q-WZ-Theory and Bailey Chains

Peter Paule

RISC, J. Kepler University of Linz, Austria

Algorithms Seminar

February 16, 1998

[summary by Bruno Gauthier and Bruno Salvy]

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Abstract
Many combinatorial identities can be formulated in terms of q-hypergeometric sums, for instance, the celebrated Rogers-Ramanujan identities from additive number theory. Identities of this type can be constructed iteratively from simpler ones, i.e., by proceeding along Bailey chains. Another construction mechanism, different from this classical one, arises within the context of q-WZ-theory. For instance, as a by-product of computer proofs, one automatically obtains the so-called ``dual'' identities. The talk gives a short tutorial introduction and discusses various relations between these concepts.



The talk consists of four parts. The first part is an introduction to Gaussian polynomials. The second part is a brief account of q-hypergeometric WZ theory. The parts that follow are variations on this theme.

1   Gaussian polynomials

Let p(m,n;k) denote the number of partitions of k in at most m parts, each part n . Clearly,
p(m,n;k) = 0,    if k > mn,
p(m,n;mn) = 1.
Therefore the generating function Gm,n(q) = k=0mn p(m,n;k) qk is a polynomial in q of degree m n .

A few particular instances are:
Gm,0(q)
= 1,     G0,n(q) = 1,     Gm,n(q) = Gn,m(q),     Gm,1(q) =
1-qm+1
1-q
,
G4,3(q) = 1 + q + 2q2 + 3q3 + 4q4 + 4q5 + 5q6 + 4q7 + 4q8 + 3q9 + 2q10 + q11 + q12.
From the decomposition
p(m,n;k) = p(m-1,n;k-n)+ p(m,n-1;k)      (k n)
follows that
Gm,n(q) = qn Gm-1,n(q) + Gm,n-1(q).     (1)
By symmetry, we also have:
Gm,n(q) = Gm-1,n(q) + qm Gm,n-1(q).     (2)
So, by elimination between (1) and (2):
Gm,n(q) =
1-qm+n
1-qn
Gm,m-1(q) =
(1-qm+n) (1-qm+1)
(1-qn) (1-q)
Gm,0(q).

Using the standard notation (a;q)k=(1-a)(1-aq)(1-aqk-1), k = 1,2,... and (a;q)k=1/(a;q)-k for k<0, we get a closed form representation of the Gaussian polynomials Gm,n :

m+n
n

:= Gm,n(q) =
(1-qm+n) (1-qm+1)
(1-qn) (1-q)
=
(q;q)m+n
(q;q)m (q;q)n
.     (3)

2   Some facts about q-hypergeometric WZ theory

Definition 1   A sequence (tk) is hypergeometric if the ratio of two consecutive terms is a rational function of the summation index k : tk+1/tk=P(k)/Q(k), where P and Q are polynomials in k .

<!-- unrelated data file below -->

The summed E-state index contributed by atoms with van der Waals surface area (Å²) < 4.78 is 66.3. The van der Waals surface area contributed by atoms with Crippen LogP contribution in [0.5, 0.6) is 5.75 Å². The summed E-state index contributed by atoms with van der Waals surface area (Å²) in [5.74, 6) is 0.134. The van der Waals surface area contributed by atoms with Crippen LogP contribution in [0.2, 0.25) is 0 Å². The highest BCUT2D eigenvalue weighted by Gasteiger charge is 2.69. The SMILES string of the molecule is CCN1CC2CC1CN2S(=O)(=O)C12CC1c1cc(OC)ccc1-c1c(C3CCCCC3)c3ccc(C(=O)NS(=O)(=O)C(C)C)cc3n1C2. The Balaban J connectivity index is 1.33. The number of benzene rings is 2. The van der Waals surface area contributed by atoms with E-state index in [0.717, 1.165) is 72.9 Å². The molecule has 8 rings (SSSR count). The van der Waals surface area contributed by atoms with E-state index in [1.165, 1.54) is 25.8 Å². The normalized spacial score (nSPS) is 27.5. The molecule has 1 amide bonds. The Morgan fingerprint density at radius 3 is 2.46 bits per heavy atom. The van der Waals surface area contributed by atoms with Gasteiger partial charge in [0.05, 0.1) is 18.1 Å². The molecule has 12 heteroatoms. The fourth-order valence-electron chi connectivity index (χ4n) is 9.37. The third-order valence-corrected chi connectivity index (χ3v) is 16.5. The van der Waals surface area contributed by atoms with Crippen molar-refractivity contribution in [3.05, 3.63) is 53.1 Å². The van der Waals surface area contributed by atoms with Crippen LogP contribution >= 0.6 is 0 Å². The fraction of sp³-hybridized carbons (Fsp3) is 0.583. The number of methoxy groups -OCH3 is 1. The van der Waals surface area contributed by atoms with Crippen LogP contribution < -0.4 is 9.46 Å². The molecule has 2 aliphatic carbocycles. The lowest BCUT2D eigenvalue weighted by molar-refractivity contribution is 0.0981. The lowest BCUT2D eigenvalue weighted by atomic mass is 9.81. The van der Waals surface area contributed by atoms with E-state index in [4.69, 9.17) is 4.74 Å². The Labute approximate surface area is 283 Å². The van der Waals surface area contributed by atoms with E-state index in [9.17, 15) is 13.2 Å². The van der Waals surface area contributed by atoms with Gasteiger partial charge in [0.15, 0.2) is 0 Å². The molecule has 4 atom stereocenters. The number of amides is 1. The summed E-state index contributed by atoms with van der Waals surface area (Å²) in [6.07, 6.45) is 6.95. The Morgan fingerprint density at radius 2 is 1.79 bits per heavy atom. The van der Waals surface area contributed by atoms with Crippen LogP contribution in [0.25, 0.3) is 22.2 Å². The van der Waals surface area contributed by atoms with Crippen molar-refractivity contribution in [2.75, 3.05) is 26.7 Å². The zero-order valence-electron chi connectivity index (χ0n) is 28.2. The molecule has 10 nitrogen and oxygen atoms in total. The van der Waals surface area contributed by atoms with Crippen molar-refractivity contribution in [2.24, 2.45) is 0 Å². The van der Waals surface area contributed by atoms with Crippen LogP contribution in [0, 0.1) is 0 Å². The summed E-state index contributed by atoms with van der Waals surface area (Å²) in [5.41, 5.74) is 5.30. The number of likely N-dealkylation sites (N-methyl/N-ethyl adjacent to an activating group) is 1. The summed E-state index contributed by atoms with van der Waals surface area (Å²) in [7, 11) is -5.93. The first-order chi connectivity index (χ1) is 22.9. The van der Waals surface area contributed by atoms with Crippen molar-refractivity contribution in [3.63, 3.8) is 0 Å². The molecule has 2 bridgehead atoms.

Definition 2   A sequence (tk) is q-hypergeometric if the ratio of two consecutive terms is a rational function of qk : tk+1/tk = P(qk)/Q(qk), where P and Q are polynomials in qk . (Note that q should be contained in the coefficient field which should be of characteristic 0.)

2.1   From Gosper to Zeilberger

Gosper's algorithm for indefinite hypergeometric summation [3] is given as input a hypergeometric sequence (fk) . This algorithm finds a hypergeometric sequence (gk) such that fk = gk+1 - gk (then gk is the product of fk and a rational function in k). From there by telescoping one gets:
n
k=0
fk = gn+1 - g0.

Zeilberger's algorithm computes definite hypergeometric sums. Given a proper hypergeometric sequence (Fn,k) (with finite support in k), this algorithm finds a hypergeometric sequence (Sk) such that
 
k
Fn,k = Sn.
The idea is to use an extension of Gosper's algorithm in order to find polynomials aj(n) and a proper hypergeometric term (Gn,k) such that
J
j=0
aj(n) Fn+j,k = Gn,k+1 - Gn,k.
Then Gn,k is necessarily of the form R(n,k) Fn,k where R is a rational function called the ``certificate''. Summing this equality yields the desired recurrence on Sn:
J
j=0
aj(n) Sn+j = 0.
This algorithm has been implemented in Mathematica by P. Paule and M. Schorn:
Example 1  

In[1]:= <<zb_alg.m
Fast Zeilberger by Peter Paule and Markus Schorn. (V 2.2)
Systembreaker = ENullspace
In[2]:= Zb[Binomial[n,k] x^k, k, n, 1]
Out[2]= {(1 + x) F[k, n] - F[k, 1 + n] == Delta[k, R F[k, n]]}
In[3]:= Show[R]

            k
Out[3]= ---------
        1 - k + n

Both these algorithms extend to the q-case, a corresponding implementation in Mathematica is due to A. Riese.

2.2   Example

A variation of a q-analogue of Gosper's and Zeilberger's algorithms can serve in finding q-analogues of binomial identities. For instance, in order to derive a q-analogue of the binomial theorem, the question is to find a, b Z such that the following sequence satisfies a recurrence of order one:
Sn(q) =
n
k=0

n
k

xk q
a

k
2

+ b k
 
,
Riese's Mathematica package qZeil automatically determines the candidates a {1}, b Z. Indeed, choosing a = 1 and b = 0 :

In[3]:= <<qZeil.m

Out[3]= Axel Riese's q-Zeilberger implementation version 1.8 loaded
    
In[4]:= qZeil[ qBinomial[n,k,q] x^k q^Binomial[k,2], {k,0,n}, n, 1]
                           -1 + n
Out[4]= SUM[n] == -((-1 - q       x) SUM[-1 + n])
So, we obtain the q-binomial theorem in one of its standard forms:
n
k=0

n
k

xk q

k
2

 
= (1+x) (1+qx) (1+qn-1x).

2.3   WZ duality

Given a hypergeometric sequence (fn,k) , assume that Zeilberger's algorithm finds a1, a2 and gn,k such that:
a1(n) fn+1,k + a2(n) fn,k = gn,k+1 - gn,k.
Then, in case of finite support:
a1(n) Sn+1 + a2(n) Sn = 0.
By using this in the form a2(n)/Sn+1 = - a1(n)/Sn , we rewrite the relation above as:
a1(n)
Sn
fn+1,k
Sn+1
+
a2(n)
Sn+1
fn,k
Sn
=
gn,k+1 - gn,k
Sn+1Sn
.
Defining Fn,k = fn,k/Sn , and Gn,k = gn,k/(a1(n)Sn+1) , we arrive at:
Fn+1,k - Fn,k = Gn,k+1 - Gn,k.     (4)
This gives rise to the following definition: